2) Star Trek: Okay, obviously the crew the Enterprise didn’t always travel through time. But they did so often enough, and well enough, to deserve a nod. The first series especially, given its 3-1/2 year life in the sixties, made some amazing strides with episodes about traveling to the past. “The City at the Edge of Forever” is a shining example of powerful, thoughtful time travel storytelling.
3) Time Tunnel: Okay, it sucked. But, as a kid I loved it. Poor James Darren and Roger Colbert just kept bouncing from time to time and place to place, forever “happening upon” famous historical figures or finding themselves appearing coincidentally at pivotal moments in history. And everyone always spoke English! Watching it today, it’s almost laughably naïve and shallow. But it still holds a place in my heart.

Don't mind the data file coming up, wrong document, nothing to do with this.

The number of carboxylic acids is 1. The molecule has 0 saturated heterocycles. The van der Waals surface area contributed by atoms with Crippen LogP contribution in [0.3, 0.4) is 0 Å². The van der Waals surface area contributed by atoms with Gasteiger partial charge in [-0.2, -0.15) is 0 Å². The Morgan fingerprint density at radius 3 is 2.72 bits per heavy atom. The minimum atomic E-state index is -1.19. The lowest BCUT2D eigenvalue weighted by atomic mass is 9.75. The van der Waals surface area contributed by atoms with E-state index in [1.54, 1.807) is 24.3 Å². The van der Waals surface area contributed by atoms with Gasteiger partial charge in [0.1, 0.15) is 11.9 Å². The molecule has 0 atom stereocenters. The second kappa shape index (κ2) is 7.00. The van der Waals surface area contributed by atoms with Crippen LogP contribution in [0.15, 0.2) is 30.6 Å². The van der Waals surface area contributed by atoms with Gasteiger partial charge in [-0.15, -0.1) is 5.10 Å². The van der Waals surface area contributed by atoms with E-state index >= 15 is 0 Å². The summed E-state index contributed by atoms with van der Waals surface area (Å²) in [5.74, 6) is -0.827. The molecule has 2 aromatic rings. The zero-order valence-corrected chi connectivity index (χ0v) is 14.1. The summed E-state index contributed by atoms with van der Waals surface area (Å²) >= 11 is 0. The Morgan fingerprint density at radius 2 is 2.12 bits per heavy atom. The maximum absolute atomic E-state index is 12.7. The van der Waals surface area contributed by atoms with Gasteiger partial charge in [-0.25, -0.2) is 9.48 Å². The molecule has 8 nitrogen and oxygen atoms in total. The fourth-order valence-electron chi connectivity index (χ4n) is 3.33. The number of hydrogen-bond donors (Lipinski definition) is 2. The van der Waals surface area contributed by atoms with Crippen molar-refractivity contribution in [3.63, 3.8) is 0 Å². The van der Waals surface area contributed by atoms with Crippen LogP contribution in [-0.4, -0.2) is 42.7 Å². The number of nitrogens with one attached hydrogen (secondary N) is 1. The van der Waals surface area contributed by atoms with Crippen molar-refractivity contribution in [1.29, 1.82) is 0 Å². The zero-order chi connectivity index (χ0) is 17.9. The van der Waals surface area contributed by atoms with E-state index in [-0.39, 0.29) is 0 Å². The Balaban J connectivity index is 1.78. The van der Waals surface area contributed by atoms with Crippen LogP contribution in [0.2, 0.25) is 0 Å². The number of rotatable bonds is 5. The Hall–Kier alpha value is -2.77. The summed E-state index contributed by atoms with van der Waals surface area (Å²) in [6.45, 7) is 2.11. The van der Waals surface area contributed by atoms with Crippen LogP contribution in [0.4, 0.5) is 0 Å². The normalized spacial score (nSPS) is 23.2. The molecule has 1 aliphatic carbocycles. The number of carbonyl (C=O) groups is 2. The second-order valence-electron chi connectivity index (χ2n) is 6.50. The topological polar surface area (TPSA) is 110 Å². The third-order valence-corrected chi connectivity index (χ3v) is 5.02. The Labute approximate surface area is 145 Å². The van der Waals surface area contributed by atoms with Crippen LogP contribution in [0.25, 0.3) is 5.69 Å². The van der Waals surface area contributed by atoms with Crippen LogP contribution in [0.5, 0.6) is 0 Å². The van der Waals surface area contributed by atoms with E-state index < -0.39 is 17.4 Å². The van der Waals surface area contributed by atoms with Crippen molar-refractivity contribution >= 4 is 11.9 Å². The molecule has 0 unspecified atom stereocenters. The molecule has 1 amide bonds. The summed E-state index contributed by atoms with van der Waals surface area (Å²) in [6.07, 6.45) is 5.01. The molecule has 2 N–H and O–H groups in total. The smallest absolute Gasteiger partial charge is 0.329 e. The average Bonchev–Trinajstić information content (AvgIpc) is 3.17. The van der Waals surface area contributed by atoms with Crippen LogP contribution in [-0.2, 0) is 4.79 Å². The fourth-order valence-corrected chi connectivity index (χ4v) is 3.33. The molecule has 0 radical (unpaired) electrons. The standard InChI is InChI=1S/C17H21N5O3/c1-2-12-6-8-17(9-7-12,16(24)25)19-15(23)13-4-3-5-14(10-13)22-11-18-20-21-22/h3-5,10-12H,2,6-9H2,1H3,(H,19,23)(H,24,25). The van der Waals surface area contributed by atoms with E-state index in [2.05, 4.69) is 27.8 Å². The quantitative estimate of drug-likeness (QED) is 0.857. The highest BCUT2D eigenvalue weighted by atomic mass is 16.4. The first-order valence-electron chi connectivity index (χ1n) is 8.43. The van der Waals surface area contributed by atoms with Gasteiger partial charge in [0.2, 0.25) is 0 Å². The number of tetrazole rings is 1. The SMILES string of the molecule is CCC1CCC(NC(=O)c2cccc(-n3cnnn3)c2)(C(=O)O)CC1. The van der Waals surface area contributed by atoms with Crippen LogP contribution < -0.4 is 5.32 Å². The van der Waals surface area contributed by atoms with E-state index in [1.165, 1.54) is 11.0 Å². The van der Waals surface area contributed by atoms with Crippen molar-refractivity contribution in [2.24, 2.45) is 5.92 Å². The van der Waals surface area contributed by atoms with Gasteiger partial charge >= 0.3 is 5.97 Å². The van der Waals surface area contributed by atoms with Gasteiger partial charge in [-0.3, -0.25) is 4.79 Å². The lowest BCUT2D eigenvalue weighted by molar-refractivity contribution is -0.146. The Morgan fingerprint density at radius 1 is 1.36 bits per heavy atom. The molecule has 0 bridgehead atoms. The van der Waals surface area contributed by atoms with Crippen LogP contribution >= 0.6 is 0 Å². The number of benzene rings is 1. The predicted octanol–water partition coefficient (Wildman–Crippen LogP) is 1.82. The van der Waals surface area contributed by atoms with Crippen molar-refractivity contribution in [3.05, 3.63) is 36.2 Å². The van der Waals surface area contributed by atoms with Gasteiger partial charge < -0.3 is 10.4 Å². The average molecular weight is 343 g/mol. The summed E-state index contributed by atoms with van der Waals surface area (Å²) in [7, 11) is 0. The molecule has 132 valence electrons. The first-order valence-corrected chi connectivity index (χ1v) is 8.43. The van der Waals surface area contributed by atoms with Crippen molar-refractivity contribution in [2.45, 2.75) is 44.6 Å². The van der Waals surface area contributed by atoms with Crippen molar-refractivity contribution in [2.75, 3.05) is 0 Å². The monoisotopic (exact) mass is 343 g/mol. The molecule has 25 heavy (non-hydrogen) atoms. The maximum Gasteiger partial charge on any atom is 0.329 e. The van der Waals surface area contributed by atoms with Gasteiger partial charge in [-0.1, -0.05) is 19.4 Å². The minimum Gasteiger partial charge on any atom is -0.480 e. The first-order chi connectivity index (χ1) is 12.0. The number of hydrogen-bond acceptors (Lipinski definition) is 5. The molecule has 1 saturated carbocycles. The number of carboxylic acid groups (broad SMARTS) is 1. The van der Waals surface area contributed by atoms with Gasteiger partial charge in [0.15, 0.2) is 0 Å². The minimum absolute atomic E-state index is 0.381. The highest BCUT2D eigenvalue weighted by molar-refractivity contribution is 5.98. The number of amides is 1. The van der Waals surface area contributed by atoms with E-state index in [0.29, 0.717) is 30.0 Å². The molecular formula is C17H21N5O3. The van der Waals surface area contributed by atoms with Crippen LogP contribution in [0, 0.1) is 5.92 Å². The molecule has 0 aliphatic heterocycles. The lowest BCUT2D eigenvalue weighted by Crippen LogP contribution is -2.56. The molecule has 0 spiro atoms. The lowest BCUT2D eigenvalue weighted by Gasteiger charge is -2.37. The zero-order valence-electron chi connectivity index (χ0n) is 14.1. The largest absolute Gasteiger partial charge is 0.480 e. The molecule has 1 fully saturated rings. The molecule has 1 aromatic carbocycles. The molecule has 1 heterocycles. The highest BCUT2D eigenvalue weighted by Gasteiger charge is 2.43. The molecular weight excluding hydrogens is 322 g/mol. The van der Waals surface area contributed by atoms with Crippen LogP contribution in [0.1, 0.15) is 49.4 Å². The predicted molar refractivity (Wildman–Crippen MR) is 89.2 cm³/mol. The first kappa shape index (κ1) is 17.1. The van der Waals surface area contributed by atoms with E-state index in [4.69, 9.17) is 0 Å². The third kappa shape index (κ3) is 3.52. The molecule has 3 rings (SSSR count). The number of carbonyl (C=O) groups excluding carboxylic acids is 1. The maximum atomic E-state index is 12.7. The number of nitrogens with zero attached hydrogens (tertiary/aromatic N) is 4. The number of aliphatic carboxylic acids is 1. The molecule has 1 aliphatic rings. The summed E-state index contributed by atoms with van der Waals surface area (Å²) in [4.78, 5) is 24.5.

4) Doctor Who: Come on. Of course. The Doctor and his Tardis have been with us, on and off, since the sixties. He wears many faces, has even more different companions, but his blue box remains the same. True, the storytelling hasn’t always been the best, and the monsters tend to be a little … well … rubbery. But when the show is on the mark, there is simply no better television to be had, period. Maybe best of all, they even explain why everyone in spacetime speaks English!
And, finally, my personal favorite: the written word. Time travel books are plentiful and varied. But here are a few of my personal picks: